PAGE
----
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Hike to Dream, Nymph, & Emerald Lakes

Hike to Dream, Nymph, & Emerald Lakes

This trail starts at the Bear Lake Trailhead and parking area. Due to this area being very crowded at most times, the park offers a free shuttle. You can get on or off at any of the trail heads along Bear Lake Road, or park at the Park and Ride lot across from the Glacier Basin Campground. We got an early start on this trail, so we were able to park at the Bear Lake parking lot, but when we left, the place was packed and the shuttles were full.

As you head off for the trails, there are several rangers and volunteers standing around willing to answer questions and give info. We paused and inquired about trail conditions, and once again, were told that the trails were snow-packed and slippery, and often steep. My hesitation returned, similar to when we decided to hike to Mills Lake the day before. An injured leg has slowed me down for nearly a year, and I just wasn't positive I could do it. I had a sense of determination on this hike because I really very badly wanted to see Emerald Lake. In all of the planning we had done, and trail research, this one stood out to me and I was going to push it pretty hard to tackle this short uphill hike.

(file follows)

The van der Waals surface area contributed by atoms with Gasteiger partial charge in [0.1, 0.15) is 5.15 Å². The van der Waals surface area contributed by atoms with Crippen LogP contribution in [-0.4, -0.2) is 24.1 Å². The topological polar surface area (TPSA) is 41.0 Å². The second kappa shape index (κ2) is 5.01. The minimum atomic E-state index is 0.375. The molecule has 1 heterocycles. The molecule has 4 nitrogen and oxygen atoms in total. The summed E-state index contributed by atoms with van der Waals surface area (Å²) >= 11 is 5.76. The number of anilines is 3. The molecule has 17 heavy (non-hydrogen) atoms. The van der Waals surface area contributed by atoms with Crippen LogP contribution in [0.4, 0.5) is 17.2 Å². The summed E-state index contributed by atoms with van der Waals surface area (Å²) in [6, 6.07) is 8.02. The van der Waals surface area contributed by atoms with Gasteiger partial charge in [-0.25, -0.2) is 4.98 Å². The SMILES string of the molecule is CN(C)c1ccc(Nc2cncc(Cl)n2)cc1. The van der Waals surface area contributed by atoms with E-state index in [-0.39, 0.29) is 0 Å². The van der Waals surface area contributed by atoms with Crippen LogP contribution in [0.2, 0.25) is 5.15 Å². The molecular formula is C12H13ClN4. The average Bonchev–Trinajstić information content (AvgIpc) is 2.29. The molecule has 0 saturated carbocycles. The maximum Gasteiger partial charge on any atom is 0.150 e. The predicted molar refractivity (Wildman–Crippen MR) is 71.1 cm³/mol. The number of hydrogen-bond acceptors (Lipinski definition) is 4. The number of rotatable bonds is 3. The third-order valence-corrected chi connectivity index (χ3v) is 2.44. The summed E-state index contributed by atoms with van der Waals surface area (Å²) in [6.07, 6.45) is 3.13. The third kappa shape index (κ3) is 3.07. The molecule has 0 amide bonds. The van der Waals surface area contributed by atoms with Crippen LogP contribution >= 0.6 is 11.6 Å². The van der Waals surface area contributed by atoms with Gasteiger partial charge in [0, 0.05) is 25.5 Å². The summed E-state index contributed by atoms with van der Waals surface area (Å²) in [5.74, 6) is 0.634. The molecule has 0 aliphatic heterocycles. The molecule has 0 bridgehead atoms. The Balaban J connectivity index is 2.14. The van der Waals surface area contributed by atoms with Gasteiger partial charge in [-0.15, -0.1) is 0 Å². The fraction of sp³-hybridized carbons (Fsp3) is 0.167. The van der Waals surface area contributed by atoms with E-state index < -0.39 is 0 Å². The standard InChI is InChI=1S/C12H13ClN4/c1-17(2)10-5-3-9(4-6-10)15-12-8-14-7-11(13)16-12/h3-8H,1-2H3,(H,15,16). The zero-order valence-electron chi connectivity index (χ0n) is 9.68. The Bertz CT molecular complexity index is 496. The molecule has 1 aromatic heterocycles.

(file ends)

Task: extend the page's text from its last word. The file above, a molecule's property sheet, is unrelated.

The trail starts off through a dense forest, and doesn't waste time beginning the incline. The trail is wide and paved at the beginning, due to such heavy use. Along the way to the first lake, we passed many people pausing to catch their breath. The air is thin in this park, and even the short hikes can seem like they never end. Be sure to drink a lot of water, have snacks, take breaks, and keep your breath.